Honey Cake for Rosh Hashana
The coming of Rosh Hashana signals Jewish cooks everywhere to get ready to bake their much-loved honey cake to bring in sweetness for the coming year !
Second-generation American-Ukrainian-Romanian home cook Ali Waks says that honey cake is traditionally served during the Jewish High Holidays. “Honey is sweet and golden, and represents a life of sweetness and wealth, which is why we dip apples and challah in honey. We stay away from bitter foods, such as olives and bitter greens,” she says. In addition to making it for your own family, Ali recalls the cake being gifted to friends and family as a way to offer good wishes and good luck for the new year. She uses any leftover cake to make bread pudding!
Stanley Ginsberg’s book, Inside the Jewish Bakery: Recipes and Memories from the Golden Age of Jewish Baking (Camino Books, 2011), includes a historical section on honey cake, including reminiscences of its role in Jewish celebrations in the yiddishe heym, along with an unusual authentic recipe for honey cake. Honey cake and its close relative gingerbread (known as lebkuchen or lebzelt), says Ginsberg, were commonly served on special occasions in Christian Germany and Austria during the Middle Ages. “Rabbi Eleazar Judah Ben Kalonymos (1160-1238) described the custom of giving children honey cakes on their first day of school, so that they would associate learning and pleasure forever after.” In the same way, honey cake has always been associated with happy ( zisse, meaning “sweet” in Yiddish) occasions, such as New Year’s, births and circumcisions, holidays and the Sabbath. In his family, it was always present at holiday gatherings as part of his grandmother’s dessert table, along with sponge cake, cookies and Bartons’ kosher chocolates.
Ginsberg’s recipe represents mainstream Yiddish culture in that it uses rye flour instead of wheat flour. “Rye was the common grain in most of Poland and Russia, cheap and widely available, and this recipe preserves an authentic part of the tradition.” There is an added benefit to using rye. “Rye, like honey, is hygroscopic — it attracts water — so that the cake actually becomes more tender after two or three days, unlike cakes made with wheat flour, which tend to go stale quickly,” adds Ginsberg.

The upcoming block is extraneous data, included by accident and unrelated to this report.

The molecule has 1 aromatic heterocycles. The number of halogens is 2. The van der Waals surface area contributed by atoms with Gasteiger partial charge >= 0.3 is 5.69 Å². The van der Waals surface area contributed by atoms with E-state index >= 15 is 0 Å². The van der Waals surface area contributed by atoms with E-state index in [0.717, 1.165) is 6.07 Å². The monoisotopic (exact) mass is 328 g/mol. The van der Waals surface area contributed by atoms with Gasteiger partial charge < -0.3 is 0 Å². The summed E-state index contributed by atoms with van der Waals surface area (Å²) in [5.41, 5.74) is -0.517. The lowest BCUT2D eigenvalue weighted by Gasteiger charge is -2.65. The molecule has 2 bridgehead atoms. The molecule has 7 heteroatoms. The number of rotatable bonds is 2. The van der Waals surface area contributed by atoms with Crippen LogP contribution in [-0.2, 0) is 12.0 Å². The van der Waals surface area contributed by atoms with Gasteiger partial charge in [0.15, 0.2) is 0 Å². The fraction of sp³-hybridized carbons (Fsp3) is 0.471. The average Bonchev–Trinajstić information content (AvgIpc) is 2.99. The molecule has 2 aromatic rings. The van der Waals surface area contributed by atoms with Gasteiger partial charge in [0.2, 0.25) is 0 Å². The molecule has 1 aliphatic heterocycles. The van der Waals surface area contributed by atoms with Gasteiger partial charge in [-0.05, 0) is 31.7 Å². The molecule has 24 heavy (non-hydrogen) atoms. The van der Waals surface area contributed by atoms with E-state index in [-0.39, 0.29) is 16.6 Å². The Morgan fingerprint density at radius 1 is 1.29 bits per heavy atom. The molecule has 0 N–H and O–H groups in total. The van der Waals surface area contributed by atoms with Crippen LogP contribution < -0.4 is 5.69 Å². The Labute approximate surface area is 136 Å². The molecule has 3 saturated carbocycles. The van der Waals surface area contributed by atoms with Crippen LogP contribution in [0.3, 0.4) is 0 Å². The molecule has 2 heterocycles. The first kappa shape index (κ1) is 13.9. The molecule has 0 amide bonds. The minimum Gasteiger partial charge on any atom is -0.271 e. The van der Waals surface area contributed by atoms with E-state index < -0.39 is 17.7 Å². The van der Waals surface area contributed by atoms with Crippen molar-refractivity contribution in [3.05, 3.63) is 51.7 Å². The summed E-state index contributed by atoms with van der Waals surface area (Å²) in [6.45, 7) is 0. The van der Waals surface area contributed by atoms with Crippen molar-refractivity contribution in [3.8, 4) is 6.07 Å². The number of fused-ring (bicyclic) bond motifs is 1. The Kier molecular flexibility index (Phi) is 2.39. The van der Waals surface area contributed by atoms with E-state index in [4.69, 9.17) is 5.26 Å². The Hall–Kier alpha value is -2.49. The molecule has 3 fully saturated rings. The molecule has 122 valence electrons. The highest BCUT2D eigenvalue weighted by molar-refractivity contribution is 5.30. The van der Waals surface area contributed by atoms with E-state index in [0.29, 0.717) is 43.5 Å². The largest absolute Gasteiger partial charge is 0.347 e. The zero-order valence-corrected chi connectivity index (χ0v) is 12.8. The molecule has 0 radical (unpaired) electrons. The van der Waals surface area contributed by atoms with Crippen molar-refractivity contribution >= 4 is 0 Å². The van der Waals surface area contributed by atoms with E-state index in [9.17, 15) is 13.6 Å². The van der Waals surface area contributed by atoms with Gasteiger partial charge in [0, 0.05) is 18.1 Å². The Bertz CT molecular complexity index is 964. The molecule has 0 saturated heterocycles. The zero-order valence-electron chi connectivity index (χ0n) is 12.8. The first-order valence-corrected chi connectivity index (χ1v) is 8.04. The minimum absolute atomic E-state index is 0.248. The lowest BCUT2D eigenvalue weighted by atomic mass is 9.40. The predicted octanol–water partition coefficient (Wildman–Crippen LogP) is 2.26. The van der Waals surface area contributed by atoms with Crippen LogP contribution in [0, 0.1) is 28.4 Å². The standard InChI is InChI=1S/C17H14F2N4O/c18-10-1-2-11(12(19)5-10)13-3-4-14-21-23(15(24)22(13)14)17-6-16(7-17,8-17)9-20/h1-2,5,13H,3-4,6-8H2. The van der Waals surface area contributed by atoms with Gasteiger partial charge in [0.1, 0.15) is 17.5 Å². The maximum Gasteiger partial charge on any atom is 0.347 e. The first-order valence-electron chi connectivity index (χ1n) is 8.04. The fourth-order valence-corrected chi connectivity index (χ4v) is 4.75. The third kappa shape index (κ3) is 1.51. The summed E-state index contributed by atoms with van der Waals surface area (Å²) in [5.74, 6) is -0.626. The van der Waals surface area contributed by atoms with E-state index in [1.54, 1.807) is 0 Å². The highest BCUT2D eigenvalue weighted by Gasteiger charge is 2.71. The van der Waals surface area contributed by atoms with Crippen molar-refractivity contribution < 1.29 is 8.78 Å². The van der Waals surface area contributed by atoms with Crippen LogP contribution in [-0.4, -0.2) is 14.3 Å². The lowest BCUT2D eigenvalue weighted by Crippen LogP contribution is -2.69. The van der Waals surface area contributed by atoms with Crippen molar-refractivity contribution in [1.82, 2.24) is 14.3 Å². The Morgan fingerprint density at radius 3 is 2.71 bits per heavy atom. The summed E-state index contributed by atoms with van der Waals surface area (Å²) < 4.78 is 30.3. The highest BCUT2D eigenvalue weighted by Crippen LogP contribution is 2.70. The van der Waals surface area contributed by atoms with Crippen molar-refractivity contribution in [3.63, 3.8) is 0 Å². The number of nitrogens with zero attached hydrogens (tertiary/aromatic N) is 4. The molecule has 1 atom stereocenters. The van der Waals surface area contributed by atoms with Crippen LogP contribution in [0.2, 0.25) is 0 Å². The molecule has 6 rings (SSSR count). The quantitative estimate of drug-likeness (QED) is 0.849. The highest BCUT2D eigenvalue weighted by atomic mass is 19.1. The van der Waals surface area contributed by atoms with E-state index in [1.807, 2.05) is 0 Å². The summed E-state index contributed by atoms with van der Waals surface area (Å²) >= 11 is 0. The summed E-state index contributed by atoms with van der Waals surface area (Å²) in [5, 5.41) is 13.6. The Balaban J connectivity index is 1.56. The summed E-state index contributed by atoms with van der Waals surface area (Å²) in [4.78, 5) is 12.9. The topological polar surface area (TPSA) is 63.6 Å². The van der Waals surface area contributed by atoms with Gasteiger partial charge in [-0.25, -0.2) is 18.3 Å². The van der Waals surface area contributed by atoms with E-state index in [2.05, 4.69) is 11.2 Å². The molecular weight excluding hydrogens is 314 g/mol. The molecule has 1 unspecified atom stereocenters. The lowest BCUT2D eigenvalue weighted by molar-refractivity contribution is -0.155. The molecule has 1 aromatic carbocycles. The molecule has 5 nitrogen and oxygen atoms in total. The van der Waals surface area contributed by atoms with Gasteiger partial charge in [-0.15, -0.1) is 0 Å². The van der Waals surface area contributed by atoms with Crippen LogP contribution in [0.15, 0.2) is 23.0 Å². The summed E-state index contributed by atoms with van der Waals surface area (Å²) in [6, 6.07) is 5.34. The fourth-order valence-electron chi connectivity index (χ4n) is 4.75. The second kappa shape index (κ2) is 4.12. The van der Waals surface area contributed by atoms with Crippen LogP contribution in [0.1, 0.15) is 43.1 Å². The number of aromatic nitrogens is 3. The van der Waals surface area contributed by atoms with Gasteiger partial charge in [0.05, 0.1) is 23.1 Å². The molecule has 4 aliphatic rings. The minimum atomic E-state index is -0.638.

Ali remembers how rare sweetness was for her grandparents before they came to America. Her grandmother, Bella, grew up in a shtetl (small Jewish town in Eastern Europe). “She told us the story of a time that the Cossacks came to her village, and she and her brothers had to hide in the root cellar. But she didn’t mind because that’s where they hid the chocolate, and she ate chocolate straight, listening to their boots above her.”
Recipe from Inside the Jewish Bakery: Recipes and Memories from the Golden Age of Jewish Baking, by Stanley Ginsberg and Norman Berg (Camino Books). Used with permission.
Cook: 2 to 2 1/2 hours (not including cooling time)
* If dark honey isn’t available, you may substitute 2 tablespoons unsulfured molasses for the same quantity of honey.
Preheat the oven to 225 degrees F with a rack in the middle of the oven. Grease and flour or line with parchment paper two 8 1/2-by-4 1/2-inch loaf pans.
In the bowl of a mixer, combine the brown sugar, salt, eggs, oil, honey, cinnamon, cloves and allspice and mix, using the flat (paddle) beater at low-medium speed until well blended, 6 to 7 minutes. Add the water and baking soda and continue mixing until blended.
Add the flour 1 cup at a time, letting each addition blend before adding the next. Continue beating for about 10 minutes. The batter will be loose, stringy and very, very sticky.
Pour the batter into the prepared loaf pans, and top with nuts and/or fruit, if desired.
Bake 2 to 2 1/2 hours or until done.
Remove to a rack and let cool for 10 to 15 minutes before turning the cakes out of the pans.
Monica Bhide is the author of “Modern Spice” (Simon & Schuster, 2009).